Anaïs Anaïs

Anaïs Anaïs

The 70s were all about soapy-green florals: Ivoire, No. 19, Laura Ashley No. 1, etc. Cacharel released Anaïs Anaïs  in 1978, and it fits-in nicely with that trend, but also has its own personality, even if understated in comparison. While the others in that genre tend to come across as sharp and angular and exude an air of intimidating and cool-headed professionalism - Anaïs Anaïs is soft, feminine and lady-like. It is very pretty, approachable and agreeable, yet at the same time it's not at all boring - in fact, it is a classically structured Chypre, yet with more modern ingredients that still to this day make it smell fresh and dewy.

In the late 80s and early 90s it was a very popular and "safe" scent to wear for younger girls - or give as a gift - as you'd be hard-pressed to not admit that you at least tolerate if not like it. It was the precursor for many pleasantly scented double-milled soaps.  Which is why I probably felt it was too soapy when my grandmother gifted me one of those after a trip abroad. It was also too heady and too floral for me. I guess my tendency towards deeper scents has began early on... The other important reason I was disappointed with it was that on another trip to Greece, my grandmother brought me a clever little pot of porcelain that had Anaïs Anaïs knock-off in a solid perfume form at the bottom, and a liquid one inside the lid (pictured above, next to the original). Strangely enough, that knock-off was much better than the original: it wasn't as sharply floral, and the base was a gorgeous incense.  The florals were not too heady - and had a slightly waxy, lipstick-like quality about them which made them softly purr. I remember wearing it in the wintertime and just sniffing my wrists all the time, near the wooly smell of the sweater... Rather quickly, I finished the whole thing - both liquid and solid. This was the first perfume I've ever owned - and still do (not only because I'm so sentimental that I keep little objects like this; but because the smell remains in that pot, after all those years!).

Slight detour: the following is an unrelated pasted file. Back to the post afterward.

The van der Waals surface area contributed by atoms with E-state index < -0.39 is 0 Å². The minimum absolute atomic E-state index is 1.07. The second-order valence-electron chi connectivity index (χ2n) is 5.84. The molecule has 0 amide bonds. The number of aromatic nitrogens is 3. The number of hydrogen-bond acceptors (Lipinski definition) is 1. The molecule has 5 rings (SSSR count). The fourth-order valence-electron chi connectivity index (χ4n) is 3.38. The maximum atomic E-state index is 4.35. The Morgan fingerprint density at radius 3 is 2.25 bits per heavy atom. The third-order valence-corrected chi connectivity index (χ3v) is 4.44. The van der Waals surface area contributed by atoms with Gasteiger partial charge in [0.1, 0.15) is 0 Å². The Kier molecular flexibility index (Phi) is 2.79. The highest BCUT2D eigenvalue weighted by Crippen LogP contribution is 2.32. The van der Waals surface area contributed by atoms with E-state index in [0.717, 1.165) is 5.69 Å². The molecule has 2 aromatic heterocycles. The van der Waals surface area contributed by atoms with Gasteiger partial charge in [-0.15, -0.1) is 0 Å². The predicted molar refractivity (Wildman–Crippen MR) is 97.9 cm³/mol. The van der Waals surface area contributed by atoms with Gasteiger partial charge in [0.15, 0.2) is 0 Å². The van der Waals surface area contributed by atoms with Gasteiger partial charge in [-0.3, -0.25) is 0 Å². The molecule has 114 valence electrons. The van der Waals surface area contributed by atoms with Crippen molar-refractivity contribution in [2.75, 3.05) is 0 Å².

Anaïs Anaïs opens with a fruity-floral melange that is at once freshly green and soft. How is that achieved is beyond me - because there is a definite presence of galbanum, cassis, hyacinth and Madonna Lily there - neither of which is particularly shy or soft on its own. This bouquet is so well-balanced, and only moderately aldehydic in a very tasteful, seamless way (perhaps owing to the honeysuckle note) - that it's difficult to pick one note in particular, and to me this is part of the magic of perfume, but jasmine and rose peak through if you pay close attention... The heart continues to be green and floral and elegantly leads to the oakmoss-laden base, where vetiver and white musk have a strong presence, as well as modest hints of sandalwood and patchouli (the latter adding more of an earthy-green dimension rather than any allusion to hippie-ness). But before that dryout phase completely takes over, you'll find a surprising incense phase, that is not exactly like any particular incense "flavour", and combines sandalwood with a little peppery greens and cedarwood notes.